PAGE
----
Siobhan Schmidt – Creative Synethesia – 1960s Psychedelic Art

Victor Moscoso, Miller Blues Band Poster. 1967
Victor Moscoso, Miller Blues Band Poster. 1967

In the 1960s, the psychedelic art, especially psychedelic poster art took off in counter culture movement groups. Its style was heavily influenced by the effects of hallucinatory drugs, featuring bold swooping shapes, curvilinear lines and type and vibrating colours. Psychedelic poster designers were in close communication with many musicians of this time and are responsible for the majority of their album covers and concert posters, which leads us to the sound of this era.

When listening to music from this time, it is easy to hear the correlation between many of the artists stylistic choices and the imagery of their posters. The extended guitar solos, complex riffs and experimentations with noise all evoke the same overwhelming hallucinatory feeling that the Psychedelic posters have as well.

A key feature of the Psychedelic posters is their vibrating colours. This was achieved by choosing two colours directly across from each other on the colour wheel and using them with an equal value¬†and intensity in the design. The colours then bounce off of each other and make the image appear like it is vibrating. This vibrating effect is clearly heard in Jimi Hendrix’s “Voodoo Child”. Right from the first riff you can hear how the final chord vibrates into the beginning of the pattern. As the song continues and more elements are added, the effects of these vibrations are exaggerated, creating an overwhelming soundscape that draws the listener in and leaves them in a trance like state.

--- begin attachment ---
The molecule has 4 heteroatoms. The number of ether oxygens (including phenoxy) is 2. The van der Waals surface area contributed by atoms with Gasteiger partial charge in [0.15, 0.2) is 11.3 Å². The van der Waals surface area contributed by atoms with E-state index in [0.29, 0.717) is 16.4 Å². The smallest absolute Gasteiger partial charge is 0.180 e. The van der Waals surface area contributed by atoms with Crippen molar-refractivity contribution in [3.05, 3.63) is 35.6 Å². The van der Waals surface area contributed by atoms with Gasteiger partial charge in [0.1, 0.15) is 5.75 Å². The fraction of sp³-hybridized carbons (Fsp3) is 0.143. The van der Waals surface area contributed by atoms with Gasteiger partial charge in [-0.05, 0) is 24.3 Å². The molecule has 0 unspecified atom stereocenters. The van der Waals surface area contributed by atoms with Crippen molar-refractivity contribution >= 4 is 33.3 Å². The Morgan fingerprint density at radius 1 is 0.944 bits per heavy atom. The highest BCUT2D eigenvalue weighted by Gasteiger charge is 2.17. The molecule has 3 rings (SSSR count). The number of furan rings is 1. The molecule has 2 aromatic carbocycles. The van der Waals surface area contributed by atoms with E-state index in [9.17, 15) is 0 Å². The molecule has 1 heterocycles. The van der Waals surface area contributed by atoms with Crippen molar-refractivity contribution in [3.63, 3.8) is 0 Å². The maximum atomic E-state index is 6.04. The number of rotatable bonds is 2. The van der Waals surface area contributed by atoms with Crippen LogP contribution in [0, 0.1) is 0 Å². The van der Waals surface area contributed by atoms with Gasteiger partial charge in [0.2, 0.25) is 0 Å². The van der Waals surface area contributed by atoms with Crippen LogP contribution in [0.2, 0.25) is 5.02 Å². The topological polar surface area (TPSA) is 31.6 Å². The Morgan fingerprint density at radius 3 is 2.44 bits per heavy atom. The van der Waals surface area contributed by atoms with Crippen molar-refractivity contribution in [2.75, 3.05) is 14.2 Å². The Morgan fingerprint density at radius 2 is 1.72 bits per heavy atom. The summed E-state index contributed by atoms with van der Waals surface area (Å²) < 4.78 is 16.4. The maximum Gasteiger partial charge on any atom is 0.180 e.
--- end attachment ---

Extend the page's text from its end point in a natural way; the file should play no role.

Listening to the song with closed eyes enhances these effects even more, allowing the brain to focus on the music and the sounds to control the other senses. With your eyes closed, you will be able to see waves of colour moving across your eyelids, following the sound waves of Hendrix’s guitar. Just like how if you were to stare at a psychedelic poster for a few minutes and then close your eyes, the colours of the image would still linger in your mind.

When listening to songs like “Voodoo Child” it is practically impossible to not envision the posters accompanying them, which just goes to show how much the images sound like the songs.